AMES, Iowa — Lisa Feldman Barrett has found that feelings like happiness and rage are not hardwired but constructed in the moment.
Barrett will discuss her research and paradigm-shifting theory in an upcoming lecture at Iowa State University. “Emotions: Separating Fact from Fiction” will be at 7 p.m. Tuesday, Sept. 10, in the Memorial Union Great Hall. This event is free and open to the public.
Barrett is a University Distinguished Professor of psychology at Northeastern University in Boston and the author of “How Emotions are Made: The Secret Life of the Brain.” University Book Store will have this book for sale at the event.
Her research shows that feelings like happiness, pride, fear or rage are not hardwired and universal but flexible and context-specific.
Barrett’s work has far-reaching implications beyond neuroscience and psychology, including medicine, the legal system, child-rearing and airport security. Barrett has published more than 200 peer-reviewed papers and she has shared her research on the nature of emotion with Congress, the FBI, the news media and more.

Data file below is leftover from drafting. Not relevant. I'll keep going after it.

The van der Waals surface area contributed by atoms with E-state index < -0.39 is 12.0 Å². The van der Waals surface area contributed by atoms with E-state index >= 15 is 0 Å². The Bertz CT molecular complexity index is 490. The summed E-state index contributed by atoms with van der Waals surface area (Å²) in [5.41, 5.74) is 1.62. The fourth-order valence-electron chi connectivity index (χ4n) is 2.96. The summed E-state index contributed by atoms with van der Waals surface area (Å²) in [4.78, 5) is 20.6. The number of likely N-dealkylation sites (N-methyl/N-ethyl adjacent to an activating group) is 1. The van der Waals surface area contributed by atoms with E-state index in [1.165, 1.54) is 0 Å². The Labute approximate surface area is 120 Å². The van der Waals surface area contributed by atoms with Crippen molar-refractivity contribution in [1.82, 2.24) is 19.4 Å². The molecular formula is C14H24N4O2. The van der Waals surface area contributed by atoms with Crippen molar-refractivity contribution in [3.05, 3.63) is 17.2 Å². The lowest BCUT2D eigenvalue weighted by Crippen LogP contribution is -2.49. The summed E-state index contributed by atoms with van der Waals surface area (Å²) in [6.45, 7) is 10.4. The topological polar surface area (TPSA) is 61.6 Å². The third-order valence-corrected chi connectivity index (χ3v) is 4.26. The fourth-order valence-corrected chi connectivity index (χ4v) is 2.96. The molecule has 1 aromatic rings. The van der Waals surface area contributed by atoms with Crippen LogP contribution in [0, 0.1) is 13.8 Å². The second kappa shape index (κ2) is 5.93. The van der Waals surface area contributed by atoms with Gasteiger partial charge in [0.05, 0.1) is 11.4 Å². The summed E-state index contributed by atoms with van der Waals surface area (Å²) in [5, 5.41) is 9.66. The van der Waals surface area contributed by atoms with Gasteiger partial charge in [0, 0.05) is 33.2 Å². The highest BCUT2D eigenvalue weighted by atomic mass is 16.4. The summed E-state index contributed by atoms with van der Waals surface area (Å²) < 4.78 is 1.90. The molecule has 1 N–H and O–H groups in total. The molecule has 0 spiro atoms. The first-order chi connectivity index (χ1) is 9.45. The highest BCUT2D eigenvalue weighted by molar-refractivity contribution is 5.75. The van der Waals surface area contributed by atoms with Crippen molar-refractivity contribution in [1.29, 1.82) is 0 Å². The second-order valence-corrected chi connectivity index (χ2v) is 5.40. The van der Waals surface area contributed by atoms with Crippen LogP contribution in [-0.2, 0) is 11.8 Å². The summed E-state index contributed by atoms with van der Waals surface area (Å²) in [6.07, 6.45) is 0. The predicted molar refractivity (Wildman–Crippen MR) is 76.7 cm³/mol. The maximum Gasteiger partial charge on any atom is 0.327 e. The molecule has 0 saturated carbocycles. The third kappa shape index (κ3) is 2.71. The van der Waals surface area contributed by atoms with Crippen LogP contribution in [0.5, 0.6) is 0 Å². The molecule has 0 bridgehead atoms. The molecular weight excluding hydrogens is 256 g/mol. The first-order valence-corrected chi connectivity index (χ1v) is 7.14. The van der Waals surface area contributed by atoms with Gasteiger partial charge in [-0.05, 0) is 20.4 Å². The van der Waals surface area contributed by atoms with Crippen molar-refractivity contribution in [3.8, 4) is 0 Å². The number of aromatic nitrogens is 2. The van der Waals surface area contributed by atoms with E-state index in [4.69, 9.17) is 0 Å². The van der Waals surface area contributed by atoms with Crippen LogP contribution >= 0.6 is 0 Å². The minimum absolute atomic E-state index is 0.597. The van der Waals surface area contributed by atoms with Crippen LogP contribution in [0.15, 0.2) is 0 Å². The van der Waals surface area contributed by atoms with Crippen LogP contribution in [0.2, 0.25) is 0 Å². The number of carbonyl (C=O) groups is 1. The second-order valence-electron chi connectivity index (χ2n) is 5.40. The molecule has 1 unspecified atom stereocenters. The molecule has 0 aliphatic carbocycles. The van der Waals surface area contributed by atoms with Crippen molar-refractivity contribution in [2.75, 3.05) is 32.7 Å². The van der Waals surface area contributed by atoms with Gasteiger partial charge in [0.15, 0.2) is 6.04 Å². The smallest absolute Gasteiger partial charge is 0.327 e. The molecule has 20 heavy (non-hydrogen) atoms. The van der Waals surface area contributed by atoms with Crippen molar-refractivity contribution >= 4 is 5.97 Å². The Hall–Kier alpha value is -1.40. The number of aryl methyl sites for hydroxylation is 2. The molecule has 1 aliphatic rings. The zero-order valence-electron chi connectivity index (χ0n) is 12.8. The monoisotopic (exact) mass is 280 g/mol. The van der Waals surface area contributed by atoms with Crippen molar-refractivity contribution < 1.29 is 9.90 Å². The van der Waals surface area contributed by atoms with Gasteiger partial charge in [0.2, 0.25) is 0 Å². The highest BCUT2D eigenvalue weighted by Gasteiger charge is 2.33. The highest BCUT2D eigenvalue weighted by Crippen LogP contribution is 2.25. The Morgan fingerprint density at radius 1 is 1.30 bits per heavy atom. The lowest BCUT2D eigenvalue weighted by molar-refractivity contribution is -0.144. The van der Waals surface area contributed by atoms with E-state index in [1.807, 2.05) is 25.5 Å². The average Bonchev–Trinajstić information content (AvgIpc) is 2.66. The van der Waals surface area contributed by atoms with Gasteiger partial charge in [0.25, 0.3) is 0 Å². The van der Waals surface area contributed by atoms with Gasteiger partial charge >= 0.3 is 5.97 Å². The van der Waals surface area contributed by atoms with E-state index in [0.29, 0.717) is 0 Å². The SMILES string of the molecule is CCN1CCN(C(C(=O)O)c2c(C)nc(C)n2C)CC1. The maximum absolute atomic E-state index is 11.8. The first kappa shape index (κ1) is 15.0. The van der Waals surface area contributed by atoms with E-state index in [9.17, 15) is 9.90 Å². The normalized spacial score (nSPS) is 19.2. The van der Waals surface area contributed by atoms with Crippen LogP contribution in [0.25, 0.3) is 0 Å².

In addition to her academic position, Barrett holds research appointments at Harvard Medical School and Massachusetts General Hospital. In April, Barrett received a Guggenheim Fellowship.
Her lecture is the Neuroscience Research Day 2019 keynote. This lecture is co-sponsored by the colleges of Agriculture and Life Sciences, Human Sciences, Liberal Arts and Sciences and Veterinary Medicine; the departments of biochemistry, biophysics and molecular biology, biomedical sciences, ecology, evolution and organismal biology, food science and human nutrition, kinesiology, and psychology; the criminal justice program, Graduate and Professional Student Senate, Graduate College, Iowa Center for Advanced Neurotoxicology, Society for Neuroscience, University Library and the Committee on Lectures, which is funded by ISU Student Government.
Find more information about ISU lectures online or by calling 515-294-9934.